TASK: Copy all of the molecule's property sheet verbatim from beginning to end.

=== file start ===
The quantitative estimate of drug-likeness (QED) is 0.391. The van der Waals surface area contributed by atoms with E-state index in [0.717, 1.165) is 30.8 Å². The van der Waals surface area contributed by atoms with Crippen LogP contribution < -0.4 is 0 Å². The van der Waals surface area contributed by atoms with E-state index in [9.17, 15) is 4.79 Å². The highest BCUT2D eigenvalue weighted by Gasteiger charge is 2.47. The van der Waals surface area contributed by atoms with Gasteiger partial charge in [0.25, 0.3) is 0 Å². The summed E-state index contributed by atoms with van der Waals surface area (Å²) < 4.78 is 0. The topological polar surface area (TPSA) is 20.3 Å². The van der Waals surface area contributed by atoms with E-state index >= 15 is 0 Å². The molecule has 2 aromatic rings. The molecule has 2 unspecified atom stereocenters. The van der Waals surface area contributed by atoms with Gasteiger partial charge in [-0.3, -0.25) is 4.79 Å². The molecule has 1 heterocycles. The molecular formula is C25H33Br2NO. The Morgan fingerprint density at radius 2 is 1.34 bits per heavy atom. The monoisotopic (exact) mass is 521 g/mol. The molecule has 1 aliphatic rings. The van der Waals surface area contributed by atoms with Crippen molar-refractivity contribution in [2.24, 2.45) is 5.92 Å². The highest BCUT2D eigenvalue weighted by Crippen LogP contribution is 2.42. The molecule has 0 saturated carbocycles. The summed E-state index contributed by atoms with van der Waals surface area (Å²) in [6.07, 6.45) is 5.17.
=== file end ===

The quantitative estimate of drug-likeness (QED) is 0.391. The van der Waals surface area contributed by atoms with E-state index in [0.717, 1.165) is 30.8 Å². The van der Waals surface area contributed by atoms with Crippen LogP contribution < -0.4 is 0 Å². The van der Waals surface area contributed by atoms with E-state index in [9.17, 15) is 4.79 Å². The highest BCUT2D eigenvalue weighted by Gasteiger charge is 2.47. The van der Waals surface area contributed by atoms with Gasteiger partial charge in [0.25, 0.3) is 0 Å². The summed E-state index contributed by atoms with van der Waals surface area (Å²) < 4.78 is 0. The topological polar surface area (TPSA) is 20.3 Å². The van der Waals surface area contributed by atoms with E-state index >= 15 is 0 Å². The molecule has 2 aromatic rings. The molecule has 2 unspecified atom stereocenters. The van der Waals surface area contributed by atoms with Gasteiger partial charge in [-0.3, -0.25) is 4.79 Å². The molecule has 1 heterocycles. The molecular formula is C25H33Br2NO. The Morgan fingerprint density at radius 2 is 1.34 bits per heavy atom. The monoisotopic (exact) mass is 521 g/mol. The molecule has 1 aliphatic rings. The van der Waals surface area contributed by atoms with Crippen molar-refractivity contribution in [2.24, 2.45) is 5.92 Å². The highest BCUT2D eigenvalue weighted by Crippen LogP contribution is 2.42. The molecule has 0 saturated carbocycles. The summed E-state index contributed by atoms with van der Waals surface area (Å²) in [6.07, 6.45) is 5.17.